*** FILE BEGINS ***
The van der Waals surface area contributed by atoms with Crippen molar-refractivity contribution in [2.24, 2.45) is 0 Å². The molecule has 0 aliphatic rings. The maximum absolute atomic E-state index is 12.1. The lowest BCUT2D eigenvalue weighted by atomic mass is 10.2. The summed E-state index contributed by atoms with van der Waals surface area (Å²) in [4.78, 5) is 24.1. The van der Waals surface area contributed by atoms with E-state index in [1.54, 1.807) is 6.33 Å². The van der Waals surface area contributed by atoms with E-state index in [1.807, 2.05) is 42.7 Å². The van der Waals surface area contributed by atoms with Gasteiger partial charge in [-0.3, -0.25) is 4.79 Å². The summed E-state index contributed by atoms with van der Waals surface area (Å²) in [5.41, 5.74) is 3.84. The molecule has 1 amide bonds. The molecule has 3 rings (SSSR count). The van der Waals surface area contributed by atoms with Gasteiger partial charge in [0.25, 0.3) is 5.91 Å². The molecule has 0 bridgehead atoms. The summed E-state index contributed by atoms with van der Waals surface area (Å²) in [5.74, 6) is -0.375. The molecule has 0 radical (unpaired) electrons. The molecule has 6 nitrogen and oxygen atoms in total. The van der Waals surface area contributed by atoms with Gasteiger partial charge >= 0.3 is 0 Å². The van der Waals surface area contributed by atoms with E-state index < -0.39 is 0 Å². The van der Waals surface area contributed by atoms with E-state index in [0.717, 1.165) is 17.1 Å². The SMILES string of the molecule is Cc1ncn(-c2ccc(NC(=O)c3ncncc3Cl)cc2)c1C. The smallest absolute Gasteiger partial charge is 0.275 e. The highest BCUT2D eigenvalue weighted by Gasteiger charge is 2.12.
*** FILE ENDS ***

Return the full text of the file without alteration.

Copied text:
The van der Waals surface area contributed by atoms with Crippen molar-refractivity contribution in [2.24, 2.45) is 0 Å². The molecule has 0 aliphatic rings. The maximum absolute atomic E-state index is 12.1. The lowest BCUT2D eigenvalue weighted by atomic mass is 10.2. The summed E-state index contributed by atoms with van der Waals surface area (Å²) in [4.78, 5) is 24.1. The van der Waals surface area contributed by atoms with E-state index in [1.54, 1.807) is 6.33 Å². The van der Waals surface area contributed by atoms with E-state index in [1.807, 2.05) is 42.7 Å². The van der Waals surface area contributed by atoms with Gasteiger partial charge in [-0.3, -0.25) is 4.79 Å². The summed E-state index contributed by atoms with van der Waals surface area (Å²) in [5.41, 5.74) is 3.84. The molecule has 1 amide bonds. The molecule has 3 rings (SSSR count). The van der Waals surface area contributed by atoms with Gasteiger partial charge in [0.25, 0.3) is 5.91 Å². The molecule has 0 bridgehead atoms. The summed E-state index contributed by atoms with van der Waals surface area (Å²) in [5.74, 6) is -0.375. The molecule has 0 radical (unpaired) electrons. The molecule has 6 nitrogen and oxygen atoms in total. The van der Waals surface area contributed by atoms with Gasteiger partial charge >= 0.3 is 0 Å². The van der Waals surface area contributed by atoms with E-state index < -0.39 is 0 Å². The van der Waals surface area contributed by atoms with E-state index in [0.717, 1.165) is 17.1 Å². The SMILES string of the molecule is Cc1ncn(-c2ccc(NC(=O)c3ncncc3Cl)cc2)c1C. The smallest absolute Gasteiger partial charge is 0.275 e. The highest BCUT2D eigenvalue weighted by Gasteiger charge is 2.12.